Honor thy father and mother

Dear Editor,

The fifth commandment is often referred to as the first commandment with a promise: “Honor thy father and thy mother: that thy days may be long upon the land which the Lord thy God giveth thee.” (Ex. 20:12)

Before they became some of the richest people in the world, many celebrities and entrepreneurs endured hardship and struggles.

Leonardo Dicaprio, one of the biggest names in Hollywood, grew up in a drug-torn part of Los Angeles, while Oscar winner Halle Berry slept in a homeless shelter during her early acting career.

Oprah Winfrey was born into a poor Mississippi family in 1954, but she’s now worth an estimated $2.6 billion.

Roland “Pop” Symonette was one of nine children of Methodist minister Edwin Lofthouse Symonette and his wife Lavania Alethia (née Weech) on the small island settlement of Current, Eleuthera.

Although he had only six years of formal education, Symonette became one of the wealthiest men of his generation. Symonette’s family’s holdings have never been publicly confirmed, but public speculation has placed it between $700 million and $2.5 billion.

Education, wise investments, and access to opportunities unavailable to most people make it easy for rich kids to continue making a lot of money. However, there are a few wealthy individuals who truly did work hard to rise above their humble beginnings and become extremely rich.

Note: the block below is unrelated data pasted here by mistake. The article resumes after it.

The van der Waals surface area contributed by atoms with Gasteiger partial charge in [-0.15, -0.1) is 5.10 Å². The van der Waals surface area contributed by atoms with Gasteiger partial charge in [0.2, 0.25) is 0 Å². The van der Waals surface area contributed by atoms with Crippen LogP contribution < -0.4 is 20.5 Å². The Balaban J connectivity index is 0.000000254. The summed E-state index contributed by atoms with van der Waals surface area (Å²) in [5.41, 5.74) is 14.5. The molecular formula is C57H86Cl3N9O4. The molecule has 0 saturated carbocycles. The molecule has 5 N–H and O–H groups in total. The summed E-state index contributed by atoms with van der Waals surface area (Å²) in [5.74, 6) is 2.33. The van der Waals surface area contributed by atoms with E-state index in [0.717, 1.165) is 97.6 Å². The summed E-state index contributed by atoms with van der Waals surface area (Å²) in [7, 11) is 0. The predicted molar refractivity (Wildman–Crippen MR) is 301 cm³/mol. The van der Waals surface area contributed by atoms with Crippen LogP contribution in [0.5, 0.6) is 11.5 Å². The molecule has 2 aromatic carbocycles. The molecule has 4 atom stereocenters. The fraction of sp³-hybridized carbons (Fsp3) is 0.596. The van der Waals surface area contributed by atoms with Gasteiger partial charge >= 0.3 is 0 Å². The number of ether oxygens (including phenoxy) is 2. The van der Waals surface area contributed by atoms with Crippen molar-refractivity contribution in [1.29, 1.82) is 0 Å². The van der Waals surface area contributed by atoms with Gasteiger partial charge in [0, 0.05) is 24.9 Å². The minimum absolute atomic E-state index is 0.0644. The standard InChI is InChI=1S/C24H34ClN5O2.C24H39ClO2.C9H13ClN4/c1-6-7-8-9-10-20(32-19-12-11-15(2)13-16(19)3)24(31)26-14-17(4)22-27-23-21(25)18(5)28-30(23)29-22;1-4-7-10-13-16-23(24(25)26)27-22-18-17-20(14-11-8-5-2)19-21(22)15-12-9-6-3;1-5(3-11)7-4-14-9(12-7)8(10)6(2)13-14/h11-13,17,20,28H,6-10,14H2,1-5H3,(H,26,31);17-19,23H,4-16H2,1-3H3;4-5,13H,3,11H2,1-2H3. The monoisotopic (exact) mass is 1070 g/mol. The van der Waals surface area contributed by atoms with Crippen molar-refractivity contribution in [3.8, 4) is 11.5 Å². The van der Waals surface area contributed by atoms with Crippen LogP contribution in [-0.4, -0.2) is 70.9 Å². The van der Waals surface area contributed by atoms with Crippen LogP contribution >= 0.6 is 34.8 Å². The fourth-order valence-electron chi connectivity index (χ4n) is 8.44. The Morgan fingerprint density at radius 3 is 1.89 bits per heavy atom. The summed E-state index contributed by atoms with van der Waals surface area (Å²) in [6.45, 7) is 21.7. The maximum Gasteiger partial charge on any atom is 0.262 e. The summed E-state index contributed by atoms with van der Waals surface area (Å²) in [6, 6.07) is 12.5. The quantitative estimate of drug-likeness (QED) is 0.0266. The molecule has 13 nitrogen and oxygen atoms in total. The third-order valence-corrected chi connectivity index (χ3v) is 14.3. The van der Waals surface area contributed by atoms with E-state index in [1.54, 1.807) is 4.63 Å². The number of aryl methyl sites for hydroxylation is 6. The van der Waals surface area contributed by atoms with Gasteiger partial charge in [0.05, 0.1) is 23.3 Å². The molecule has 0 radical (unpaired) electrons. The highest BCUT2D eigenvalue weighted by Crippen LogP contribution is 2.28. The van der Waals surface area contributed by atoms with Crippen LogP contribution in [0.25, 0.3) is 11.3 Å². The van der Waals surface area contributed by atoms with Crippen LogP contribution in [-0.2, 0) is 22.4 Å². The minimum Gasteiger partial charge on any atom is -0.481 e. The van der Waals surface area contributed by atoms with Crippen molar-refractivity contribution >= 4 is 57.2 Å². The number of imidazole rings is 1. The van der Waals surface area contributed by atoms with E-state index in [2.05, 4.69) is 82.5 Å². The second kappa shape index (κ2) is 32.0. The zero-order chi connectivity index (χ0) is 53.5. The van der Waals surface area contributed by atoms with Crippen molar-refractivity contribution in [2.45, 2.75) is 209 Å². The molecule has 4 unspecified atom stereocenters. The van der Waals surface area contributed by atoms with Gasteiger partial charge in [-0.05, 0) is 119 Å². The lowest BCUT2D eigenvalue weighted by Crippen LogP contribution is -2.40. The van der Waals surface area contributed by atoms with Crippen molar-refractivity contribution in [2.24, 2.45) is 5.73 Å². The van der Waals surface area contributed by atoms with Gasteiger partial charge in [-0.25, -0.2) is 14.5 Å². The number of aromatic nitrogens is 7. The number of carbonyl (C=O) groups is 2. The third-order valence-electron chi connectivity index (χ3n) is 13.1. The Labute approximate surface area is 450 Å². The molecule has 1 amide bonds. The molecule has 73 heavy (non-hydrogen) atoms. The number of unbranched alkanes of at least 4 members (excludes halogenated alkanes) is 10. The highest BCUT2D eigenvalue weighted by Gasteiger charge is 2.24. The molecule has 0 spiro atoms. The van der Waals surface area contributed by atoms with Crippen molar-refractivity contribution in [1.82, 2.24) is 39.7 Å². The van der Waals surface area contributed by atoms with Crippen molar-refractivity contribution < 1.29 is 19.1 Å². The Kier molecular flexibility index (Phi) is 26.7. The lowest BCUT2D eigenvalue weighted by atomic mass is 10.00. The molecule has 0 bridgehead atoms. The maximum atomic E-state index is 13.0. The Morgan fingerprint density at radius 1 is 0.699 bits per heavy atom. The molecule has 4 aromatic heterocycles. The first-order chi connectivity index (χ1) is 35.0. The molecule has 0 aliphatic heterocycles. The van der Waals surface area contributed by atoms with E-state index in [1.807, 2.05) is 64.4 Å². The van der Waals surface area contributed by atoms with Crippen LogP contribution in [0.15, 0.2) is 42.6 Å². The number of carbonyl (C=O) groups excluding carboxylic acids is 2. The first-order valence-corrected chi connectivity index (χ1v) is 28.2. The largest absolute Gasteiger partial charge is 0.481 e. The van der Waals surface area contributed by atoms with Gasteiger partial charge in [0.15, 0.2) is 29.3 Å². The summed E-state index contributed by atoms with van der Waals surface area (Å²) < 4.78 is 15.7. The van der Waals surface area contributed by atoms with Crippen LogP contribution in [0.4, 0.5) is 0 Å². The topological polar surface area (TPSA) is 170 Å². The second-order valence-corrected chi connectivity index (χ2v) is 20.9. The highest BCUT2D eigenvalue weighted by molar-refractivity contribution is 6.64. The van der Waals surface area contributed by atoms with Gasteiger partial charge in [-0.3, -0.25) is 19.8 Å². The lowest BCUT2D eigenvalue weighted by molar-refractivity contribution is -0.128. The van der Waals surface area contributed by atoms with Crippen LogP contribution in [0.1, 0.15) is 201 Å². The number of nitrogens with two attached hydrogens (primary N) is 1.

Adrian Fox is one of these people.

As a child, he grew up in Balls Alley, off Shirley Street, living in a small wooden house with 28 other family members, his grandparents, mother, siblings, aunts, uncles, and cousins.

Sometimes, if he were lucky, he would sleep in a bed with several other family members. Other times, he would make himself comfortable on the couch or the floor.

His grandparents, who were old school, made sure none of their children went hungry and always had food on the table no matter how simple.

His mother is a single parent who worked as a waitress at one of the hotels on Paradise Island. She did her best to provide not only for her children, but those of her siblings as well.

While he was thankful for what he had, even as a little boy, Adrian knew it was insufficient. There had to be more. So, he ran errands and did odd jobs for his neighbors to help his mom out.

Finally, when he was about 10, he got a job working after school and on weekends as a packing boy at City Market food store on Village Road, enabling him to help his mom more.

At the age of 15, he left school and was hired as a busboy at Café Martinique, the five-star restaurant on Paradise Island where he learned the importance of treating others with kindness and respect, something that helped motivate him to where he is today.

From his first day at work, he knew what he wanted. He would often say to me, “Chief, I can’t wait until I become a waiter because busboys don’t make enough money for me to help my old lady with the bills.”

Yes, I was his manager, so everything said here today is done with authority.